The Standard April 9, 2020
Between Jesus’ triumphal entry into Jerusalem and Easter two of his twelve disciples behaved in ways that caused them each deep regret. Woven throughout chapters 26 and 27 of the Gospel of Matthew are their stories. One’s remorse became a catalyst for increased wisdom and maturity while the other was not able to recover from what he had done.
Judas was the disciple who kept the money bag. Six days before Passover when Jesus was in Bethany at Lazarus’ home, Mary poured pure nard, an expensive perfume, on Jesus’ feet and wiped them with her hair. Judas complained about the waste, saying the nard could have been sold and the money given to the poor. It turned out he was only concerned about having less money to steal for himself. He was a thief.
The apostle Peter was bold, enthusiastic and impetuous. He had a good and early grasp of what Jesus’ mission was all about. At one point, Jesus asked him who the people said The Son of Man was. Then he turned to Peter and asked, “’Who do you say I am?’ Simon Peter answered, ‘You are the Messiah, the Son of the living God.’” (Matthew 16:15-16)
Ten chapters later we come to Jesus’ last days on earth. “Then one of the Twelve-the one called Judas Iscariot- went to the chief priests and asked, ‘What are you willing to give me if I deliver him over to you?’ So they counted out for him thirty pieces of silver. From then on Judas watched for an opportunity to hand him over.” (Matthew 26: 14-16) On the night of the first day of the seven-day Festival of Unleavened Bread, during the Passover meal which we now commemorate as The Last Supper, “Jesus was reclining at the table with the Twelve. And while they were eating, he said, ‘Truly I tell you, one of you will betray me.’ They were very sad and began to say to him one after the other, ‘Surely you don’t mean me, Lord?’ Jesus replied, ‘The one who has dipped his hand into the bowl with me will betray me. The Son of Man will go just as it is written about him. But woe to that man who betrays the Son of Man! It would be better for him if he had not been born.’ Then Judas, the one who would betray him, said, ‘Surely you don’t mean me, Rabbi?’ Jesus answered, ‘You have said so.’” (Matthew 26:20-25)
Jesus told the disciples they would fall away on account of him and would be scattered. “Peter replied, ‘Even if all fall away on account of you, I never will.’ ‘Truly I tell you,’ Jesus answered, ‘this very night, before the rooster crows, you will disown me three times.’ But Peter declared, ‘Even if I have to die with you, I will never disown you.’ And all the other disciples said the same.” (Matthew 26:33-35) Jesus later went with three of his disciples to Gethsemane to pray but three times found them sleeping. He reprimanded them and “While he was still speaking, Judas, one of the Twelve, arrived. With him was a large crowd armed with swords and clubs, sent from the chief priests and the elders of the people. Now the betrayer had arranged a signal with them: ‘The one I kiss is the man; arrest him.’ Going at once to Jesus, Judas said, ‘Greetings, Rabbi!’ and kissed him. Jesus replied, ‘Do what you came for, friend.’ Then the men stepped forward, seized Jesus and arrested him.” (Matthew 26: 47-50) The Gospel of John reveals that it was Peter who drew his sword and cut off the right ear of the high priest’s servant.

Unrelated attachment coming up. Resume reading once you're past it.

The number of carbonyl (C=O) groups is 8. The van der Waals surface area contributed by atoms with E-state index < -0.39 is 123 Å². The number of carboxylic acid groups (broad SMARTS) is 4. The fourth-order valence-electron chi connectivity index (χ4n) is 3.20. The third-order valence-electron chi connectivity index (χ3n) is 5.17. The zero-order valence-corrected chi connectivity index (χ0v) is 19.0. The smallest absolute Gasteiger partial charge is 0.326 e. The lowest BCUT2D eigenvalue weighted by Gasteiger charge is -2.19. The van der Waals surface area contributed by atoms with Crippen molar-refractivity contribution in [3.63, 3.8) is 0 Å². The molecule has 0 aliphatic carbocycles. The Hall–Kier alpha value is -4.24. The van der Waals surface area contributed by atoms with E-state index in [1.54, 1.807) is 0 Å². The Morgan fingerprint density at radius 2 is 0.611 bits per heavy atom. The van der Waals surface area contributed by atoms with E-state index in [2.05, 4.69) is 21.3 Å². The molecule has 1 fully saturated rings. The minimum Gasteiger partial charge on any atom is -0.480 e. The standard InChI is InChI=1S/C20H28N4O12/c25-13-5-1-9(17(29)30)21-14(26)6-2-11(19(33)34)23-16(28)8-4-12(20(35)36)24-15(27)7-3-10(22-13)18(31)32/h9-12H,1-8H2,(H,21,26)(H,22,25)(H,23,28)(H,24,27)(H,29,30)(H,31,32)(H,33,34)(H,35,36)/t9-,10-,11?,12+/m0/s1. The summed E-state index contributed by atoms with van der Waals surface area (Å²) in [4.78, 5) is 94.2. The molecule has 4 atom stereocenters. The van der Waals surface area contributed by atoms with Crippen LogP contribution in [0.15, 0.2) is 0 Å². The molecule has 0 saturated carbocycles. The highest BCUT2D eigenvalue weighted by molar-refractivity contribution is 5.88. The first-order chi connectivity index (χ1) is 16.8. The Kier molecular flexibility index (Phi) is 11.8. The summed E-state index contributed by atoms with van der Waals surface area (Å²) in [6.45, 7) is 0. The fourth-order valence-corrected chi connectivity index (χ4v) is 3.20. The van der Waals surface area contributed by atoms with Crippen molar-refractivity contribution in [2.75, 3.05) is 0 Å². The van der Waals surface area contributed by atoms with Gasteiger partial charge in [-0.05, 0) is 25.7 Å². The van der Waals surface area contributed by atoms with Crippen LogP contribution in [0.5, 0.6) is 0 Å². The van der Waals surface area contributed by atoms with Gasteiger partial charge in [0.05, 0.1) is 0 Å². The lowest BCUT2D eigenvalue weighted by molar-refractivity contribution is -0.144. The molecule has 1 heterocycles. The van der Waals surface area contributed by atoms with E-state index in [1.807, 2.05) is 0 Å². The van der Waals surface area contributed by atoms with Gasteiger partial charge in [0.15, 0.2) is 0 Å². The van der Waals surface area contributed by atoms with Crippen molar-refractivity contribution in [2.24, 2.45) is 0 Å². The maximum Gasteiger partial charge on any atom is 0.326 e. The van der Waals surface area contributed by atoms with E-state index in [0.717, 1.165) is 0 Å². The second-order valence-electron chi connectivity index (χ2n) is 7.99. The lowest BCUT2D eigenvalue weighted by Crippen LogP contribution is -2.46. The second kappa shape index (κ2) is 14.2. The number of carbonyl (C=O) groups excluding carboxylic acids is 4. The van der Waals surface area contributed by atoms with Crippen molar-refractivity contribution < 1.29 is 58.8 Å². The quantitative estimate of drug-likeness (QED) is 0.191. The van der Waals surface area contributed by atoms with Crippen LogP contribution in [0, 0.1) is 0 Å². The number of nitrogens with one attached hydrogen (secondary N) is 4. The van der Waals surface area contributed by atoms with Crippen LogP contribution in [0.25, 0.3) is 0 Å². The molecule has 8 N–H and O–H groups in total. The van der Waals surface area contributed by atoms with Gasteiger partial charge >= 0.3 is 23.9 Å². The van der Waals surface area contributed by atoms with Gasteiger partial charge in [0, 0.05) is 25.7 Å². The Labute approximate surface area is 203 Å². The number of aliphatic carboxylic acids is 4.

They took Jesus to Caiaphas the high priest and Peter followed, keeping some distance and getting right up to that courtyard. He listened as the Sanhedrin, the tribunal of appointed Jewish elders, heard accounts of false witnesses. Two different servant girls then a group accused Peter of having been with Jesus. All three times Peter denied knowing him. “Immediately a rooster crowed. Then Peter remembered the word Jesus had spoken: ‘Before the rooster crows, you will disown me three times.’ And he went outside and wept bitterly.” (Matthew 26:74b-75)
“When Judas, who had betrayed him, saw that Jesus was condemned, he was seized with remorse and returned the thirty pieces of silver to the chief priests and the elders. ‘I have sinned,’ he said, ‘for I have betrayed innocent blood.’ ‘What is that to us?’ they replied. ‘That’s your responsibility.’ So Judas threw the money into the temple and left. Then he went away and hanged himself.” (Matthew 27:3-5) Judas was unable to deal with his deep remorse.
In John 21 we see Peter reinstated by Jesus after the Resurrection. Peter humbly and obediently served as a leader of Christ’s church until the end. The early church fathers said that he died by crucifixion in Rome during the persecution of Nero in AD 64. Peter, like Judas, was incredibly ashamed of how he failed Jesus. His regret, with the help of his Lord, became a catalyst for even greater leadership as Peter went out and changed the world.